Ahh...but then Bill Graves got elected governor of Kansas. I doubt Graves, who comes from a family involved in the trucking business, ever saw a highway project he didn't like. And soon after his election KDOT officials changed their tune; suddenly the SLT project made perfect sense and they approved the project! There quickly followed a mass purchase of property along the SLT's western leg -- purchases where landowners were paid obscene amounts of money per acre.

Emphasis was put on buying land and completing construction of the western leg of the project first. This because the hilly rural area lying due west of Lawrence was not part of the Wakarusa River floodplain and was thus more rapidly"develop-able". And in the whole headlong rush to establish dominance over the western area, at no time did the project's principal planners and promoters, both local and state, feel it necessary to involve Haskell University officials and the various Tribal Elders in the discussion. It was simply taken for granted that Haskell and the tribes would surrender their interests once completion of the western leg began to apply "expectation pressure". But Haskell did not roll over.

The SLT's planners, promoters and developers also took it for granted that everyone living in Lawrence was happy seeing this city become an aggressive "Overland Park West" whose sprawl devours Douglas County like a cancer. You look now at all the Starter Castles -- monstrous homes built during the last 30 years in rural areas to the west and southwest of Lawrence -- it's obvious that a great many people of extreme wealth assumed they would cash in on all the "growth" triggered by the ultimate completion of Lawrence's SLT.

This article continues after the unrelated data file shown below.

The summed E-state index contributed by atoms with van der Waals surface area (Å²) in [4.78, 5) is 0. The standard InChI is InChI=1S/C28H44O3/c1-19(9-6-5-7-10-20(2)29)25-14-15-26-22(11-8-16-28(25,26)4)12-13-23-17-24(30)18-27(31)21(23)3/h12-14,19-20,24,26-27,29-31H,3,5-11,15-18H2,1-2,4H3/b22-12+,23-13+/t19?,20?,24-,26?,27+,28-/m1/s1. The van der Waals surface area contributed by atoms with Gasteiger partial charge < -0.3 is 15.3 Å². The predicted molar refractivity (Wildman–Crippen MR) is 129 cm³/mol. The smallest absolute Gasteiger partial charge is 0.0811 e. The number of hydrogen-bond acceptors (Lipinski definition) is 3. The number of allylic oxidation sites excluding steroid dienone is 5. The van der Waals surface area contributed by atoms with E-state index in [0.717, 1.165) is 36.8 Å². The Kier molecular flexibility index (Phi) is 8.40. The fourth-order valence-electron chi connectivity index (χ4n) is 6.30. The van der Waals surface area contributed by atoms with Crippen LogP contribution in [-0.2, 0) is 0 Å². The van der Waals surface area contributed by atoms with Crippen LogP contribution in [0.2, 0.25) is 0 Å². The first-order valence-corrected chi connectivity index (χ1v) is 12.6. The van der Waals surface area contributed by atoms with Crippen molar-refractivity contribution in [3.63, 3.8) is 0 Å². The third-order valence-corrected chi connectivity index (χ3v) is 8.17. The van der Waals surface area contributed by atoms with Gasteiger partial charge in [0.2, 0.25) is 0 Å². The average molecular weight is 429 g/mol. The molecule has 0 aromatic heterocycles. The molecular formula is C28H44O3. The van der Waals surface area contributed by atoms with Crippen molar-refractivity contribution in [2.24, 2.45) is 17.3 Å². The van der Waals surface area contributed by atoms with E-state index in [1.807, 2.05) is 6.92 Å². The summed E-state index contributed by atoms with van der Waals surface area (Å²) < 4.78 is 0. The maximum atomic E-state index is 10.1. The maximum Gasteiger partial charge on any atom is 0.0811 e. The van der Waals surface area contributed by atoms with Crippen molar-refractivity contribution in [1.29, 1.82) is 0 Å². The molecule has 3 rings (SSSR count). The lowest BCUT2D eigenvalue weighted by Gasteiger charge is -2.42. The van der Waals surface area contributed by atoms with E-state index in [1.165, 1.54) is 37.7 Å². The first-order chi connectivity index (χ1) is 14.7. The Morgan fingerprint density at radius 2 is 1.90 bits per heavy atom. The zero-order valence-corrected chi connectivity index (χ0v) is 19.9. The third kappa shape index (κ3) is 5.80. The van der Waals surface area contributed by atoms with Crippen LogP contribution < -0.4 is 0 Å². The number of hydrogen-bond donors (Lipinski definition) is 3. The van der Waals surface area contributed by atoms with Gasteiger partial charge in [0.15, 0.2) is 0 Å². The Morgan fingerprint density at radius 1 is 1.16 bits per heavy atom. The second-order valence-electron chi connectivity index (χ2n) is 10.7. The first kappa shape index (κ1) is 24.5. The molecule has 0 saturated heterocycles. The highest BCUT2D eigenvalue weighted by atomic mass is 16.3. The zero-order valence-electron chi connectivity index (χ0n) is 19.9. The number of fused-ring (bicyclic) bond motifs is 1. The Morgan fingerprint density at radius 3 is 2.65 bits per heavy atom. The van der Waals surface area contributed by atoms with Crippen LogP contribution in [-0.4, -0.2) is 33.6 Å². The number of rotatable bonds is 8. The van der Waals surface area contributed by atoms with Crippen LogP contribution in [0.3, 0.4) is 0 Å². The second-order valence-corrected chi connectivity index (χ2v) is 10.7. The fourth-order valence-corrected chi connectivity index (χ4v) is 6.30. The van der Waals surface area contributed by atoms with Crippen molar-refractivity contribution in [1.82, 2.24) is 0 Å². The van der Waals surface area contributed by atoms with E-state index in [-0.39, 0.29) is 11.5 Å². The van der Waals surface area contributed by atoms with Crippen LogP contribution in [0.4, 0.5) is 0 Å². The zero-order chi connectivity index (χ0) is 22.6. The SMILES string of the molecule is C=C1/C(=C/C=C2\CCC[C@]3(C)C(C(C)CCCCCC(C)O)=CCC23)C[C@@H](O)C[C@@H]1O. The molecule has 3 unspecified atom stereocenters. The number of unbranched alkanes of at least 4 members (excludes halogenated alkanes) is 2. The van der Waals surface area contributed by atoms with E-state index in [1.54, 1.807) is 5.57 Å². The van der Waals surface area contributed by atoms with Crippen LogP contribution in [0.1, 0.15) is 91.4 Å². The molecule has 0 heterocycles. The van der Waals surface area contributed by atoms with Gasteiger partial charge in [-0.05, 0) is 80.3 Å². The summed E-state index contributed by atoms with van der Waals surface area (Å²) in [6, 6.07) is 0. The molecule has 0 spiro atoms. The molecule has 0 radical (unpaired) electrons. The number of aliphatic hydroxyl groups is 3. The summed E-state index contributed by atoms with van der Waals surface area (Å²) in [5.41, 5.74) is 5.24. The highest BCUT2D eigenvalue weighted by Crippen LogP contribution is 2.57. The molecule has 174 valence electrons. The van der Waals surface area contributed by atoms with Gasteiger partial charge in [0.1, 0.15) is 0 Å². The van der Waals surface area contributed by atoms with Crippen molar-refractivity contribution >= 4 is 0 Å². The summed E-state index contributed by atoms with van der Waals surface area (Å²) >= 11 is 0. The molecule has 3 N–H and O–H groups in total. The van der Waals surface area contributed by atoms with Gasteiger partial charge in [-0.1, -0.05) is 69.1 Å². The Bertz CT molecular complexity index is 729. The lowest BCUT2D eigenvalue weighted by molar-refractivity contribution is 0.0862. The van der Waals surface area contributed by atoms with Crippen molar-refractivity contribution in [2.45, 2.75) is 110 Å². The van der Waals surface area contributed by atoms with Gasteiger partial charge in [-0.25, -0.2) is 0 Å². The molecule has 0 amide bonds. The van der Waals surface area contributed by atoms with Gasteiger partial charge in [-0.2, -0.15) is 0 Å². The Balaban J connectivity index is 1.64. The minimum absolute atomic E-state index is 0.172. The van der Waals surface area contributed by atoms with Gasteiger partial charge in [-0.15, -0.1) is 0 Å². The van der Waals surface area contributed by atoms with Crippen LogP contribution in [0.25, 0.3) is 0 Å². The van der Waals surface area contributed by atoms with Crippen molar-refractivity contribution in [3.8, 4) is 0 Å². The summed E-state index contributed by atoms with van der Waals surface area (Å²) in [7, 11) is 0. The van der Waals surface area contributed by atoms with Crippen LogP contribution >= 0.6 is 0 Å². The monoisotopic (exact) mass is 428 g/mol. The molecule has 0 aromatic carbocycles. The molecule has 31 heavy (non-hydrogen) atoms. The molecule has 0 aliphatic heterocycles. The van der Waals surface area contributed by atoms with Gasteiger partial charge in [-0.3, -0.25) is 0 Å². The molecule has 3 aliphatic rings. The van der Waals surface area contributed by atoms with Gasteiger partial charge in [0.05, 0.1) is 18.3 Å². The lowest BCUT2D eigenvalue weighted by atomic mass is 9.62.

I don't like being negative and cynical about the city I live in. But when I see what the politics of greed has done to Lawrence, ruining so many wild, beautiful rural areas that I knew in my youth, it's like no matter how cynical I get, I just can't keep up.

IdahoWinds 4 years, 9 months ago

Riverrat - Greed is a human behavior. It ALWAYS has been and ALWAYS will be. What does that really have to do with the SLT. Your traffic studies by KDOT are true the actual results you fabricated or someone else did for you. You give KDOT way too much credit. I'm guessing you have never met a conspiracy theory that you didn't buy into.

Merrill - get a grip on reality. No ONE reads your blogs. You are not in touch with reality!!! Just because you say it over and over doesn't make your ideas any more closer to reality. Keep on dreaming and the rest of us will continue to work in the real world.

Some day you will both wake up and realize that you were both complaining over NOTHING.

In 1968 the land that Baker received was just as farmable as the land to the west of Louisiana and east of Haskell Ave. Go look west of Louisiana...that is reality. You can restore wetlands just like Dr. Boyd is doing but it won't happen if you go south of the Wakarusa.

Dream on.

Richard Heckler 4 years, 9 months ago

Man made flood control cost tons of big government tax dollars and does not always work.

Let's be prudent and frugal by way of allowing wetlands to do flood control for us such that has been going on for hundreds if not thousands of years.

Flood Protection Wetlands function as natural sponges that trap and slowly release surface water, rain, snowmelt, groundwater and flood waters. Trees, root mats, and other wetland vegetation also slow the speed of flood waters and distribute them more slowly over the floodplain.

This combined water storage an braking action lowers flood heights and reduces erosion. Wetlands within and downstream of urban areas are particularly valuable, counteracting the greatly increased rate and volume of surface- water runoff from pavement and buildings.

The holding capacity of wetlands helps control floods and prevents water logging of crops.